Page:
The Lira, the favourite instrument of King Ferdinand IV of Naples, was a cross between a hurdy-gurdy
and a chamber organ. This instrument is now obsolete so in order
for us to hear these charming pieces Naxos gives us Haydn’s complete
works for Lira in arrangements for 2 recorders (nos.1 and 5),
flute and oboe (nos.2 and 4), two flutes (no.3). It has sensibly
avoided our hearing the same sonority in two consecutive works;
this would, I am sure, have led to boredom brought about by too
much of the same thing.
Each of these five works are in three movements – fast/slow/fast –
and each is light and frothy. Oddly, even though these works
weren’t written for the solo instruments employed here the writing,
especially that taken by the oboe, is pure Haydn. It couldn’t
have been written by anyone else.
The works happily follow one another without any special event crossing
the musical horizon. Perhaps one shouldn’t listen to the whole
disk in one sitting. But then you get the shock of your life
with the slow movement of the 3rd Concerto.
To all intents and purposes it’s the slow movement of the 100th
Symphony, but without the percussion! It’s quite delightful
too and is followed by a more serious finale than those of its
predecessors. After this the 4th Concerto
seemed much more sober. On the other hand the abiding impression
is works that are really good humoured, and good natured works.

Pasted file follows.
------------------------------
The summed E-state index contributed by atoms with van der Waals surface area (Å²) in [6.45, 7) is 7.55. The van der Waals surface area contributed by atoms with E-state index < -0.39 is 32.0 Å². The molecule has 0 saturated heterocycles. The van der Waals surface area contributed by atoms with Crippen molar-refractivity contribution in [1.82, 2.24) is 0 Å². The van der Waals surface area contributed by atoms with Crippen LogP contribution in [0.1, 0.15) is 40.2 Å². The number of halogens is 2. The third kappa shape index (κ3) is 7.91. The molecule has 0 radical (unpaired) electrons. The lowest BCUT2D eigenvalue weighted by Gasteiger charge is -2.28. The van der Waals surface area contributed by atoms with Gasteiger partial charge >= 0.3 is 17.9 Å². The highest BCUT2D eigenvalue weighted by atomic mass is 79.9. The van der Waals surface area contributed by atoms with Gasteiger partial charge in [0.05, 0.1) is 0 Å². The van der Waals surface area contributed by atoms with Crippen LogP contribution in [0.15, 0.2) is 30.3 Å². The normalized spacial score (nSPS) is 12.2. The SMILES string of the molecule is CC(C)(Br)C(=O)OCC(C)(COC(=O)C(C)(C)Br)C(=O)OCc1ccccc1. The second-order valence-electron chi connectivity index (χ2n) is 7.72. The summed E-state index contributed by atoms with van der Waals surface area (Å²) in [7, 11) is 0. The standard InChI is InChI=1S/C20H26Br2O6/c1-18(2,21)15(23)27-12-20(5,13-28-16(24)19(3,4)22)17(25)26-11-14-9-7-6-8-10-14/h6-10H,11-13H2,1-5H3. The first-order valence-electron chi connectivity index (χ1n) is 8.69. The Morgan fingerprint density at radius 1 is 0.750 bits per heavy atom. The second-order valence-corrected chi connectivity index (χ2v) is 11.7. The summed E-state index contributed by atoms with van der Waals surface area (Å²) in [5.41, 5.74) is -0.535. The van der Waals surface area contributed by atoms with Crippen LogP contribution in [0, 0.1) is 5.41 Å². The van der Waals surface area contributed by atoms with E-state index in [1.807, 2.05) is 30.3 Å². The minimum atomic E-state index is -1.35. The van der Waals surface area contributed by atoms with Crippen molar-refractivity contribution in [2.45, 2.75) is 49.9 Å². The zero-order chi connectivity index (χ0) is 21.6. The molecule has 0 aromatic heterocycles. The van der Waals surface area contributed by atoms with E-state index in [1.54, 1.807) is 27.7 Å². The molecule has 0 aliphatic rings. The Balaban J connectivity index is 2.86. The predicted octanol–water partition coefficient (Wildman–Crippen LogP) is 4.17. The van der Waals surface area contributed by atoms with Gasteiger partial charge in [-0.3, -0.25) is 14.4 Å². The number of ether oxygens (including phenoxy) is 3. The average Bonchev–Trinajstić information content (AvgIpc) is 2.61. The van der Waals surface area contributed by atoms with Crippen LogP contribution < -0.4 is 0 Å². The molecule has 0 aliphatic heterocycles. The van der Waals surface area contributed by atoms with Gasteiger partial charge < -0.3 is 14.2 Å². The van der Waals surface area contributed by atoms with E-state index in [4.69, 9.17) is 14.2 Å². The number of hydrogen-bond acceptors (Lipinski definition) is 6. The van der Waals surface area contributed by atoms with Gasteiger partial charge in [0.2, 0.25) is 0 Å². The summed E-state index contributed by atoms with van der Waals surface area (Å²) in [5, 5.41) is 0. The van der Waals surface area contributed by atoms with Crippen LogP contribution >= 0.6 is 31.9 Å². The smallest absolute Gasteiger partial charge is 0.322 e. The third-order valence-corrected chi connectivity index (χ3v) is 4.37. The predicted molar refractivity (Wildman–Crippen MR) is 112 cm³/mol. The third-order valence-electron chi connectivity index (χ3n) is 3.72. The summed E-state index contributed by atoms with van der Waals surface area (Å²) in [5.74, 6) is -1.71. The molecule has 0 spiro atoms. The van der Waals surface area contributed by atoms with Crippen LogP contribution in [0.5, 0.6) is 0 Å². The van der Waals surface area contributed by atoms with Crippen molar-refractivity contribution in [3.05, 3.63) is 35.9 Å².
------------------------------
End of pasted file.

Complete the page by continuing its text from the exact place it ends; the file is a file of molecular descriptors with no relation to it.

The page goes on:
So I played it again the next day and discovered that it was
the seriousness of the slow movement of No.3 which had
coloured my feelings. The last two concertos are as delightful,
and spontaneously enjoyable, as the rest.
I first met the Cologne Chamber Orchestra, and its conductor, Helmut
when reviewing the Naxos
complete Haydn Symphonies set. He directs sprightly and easy-going
accounts of these works, but, as in the Symphonies, he occasionally
insists on making huge rallentandi at cadence points, and not
necessarily at the conclusion of the fast movements.
five soloists give very enjoyable, and musical, performances
of these pieces and one would love to hear them all in more
substantial works for their instruments. Despite my small niggle
about the rallentandi, and the fact that although the recording
is crisp and clear, it does leave the violins sometimes sounding
a bit wiry above the stave, this is a disk worth having. It
fills in another gap in our knowledge of this always interesting
see also Review
by Brian Wilson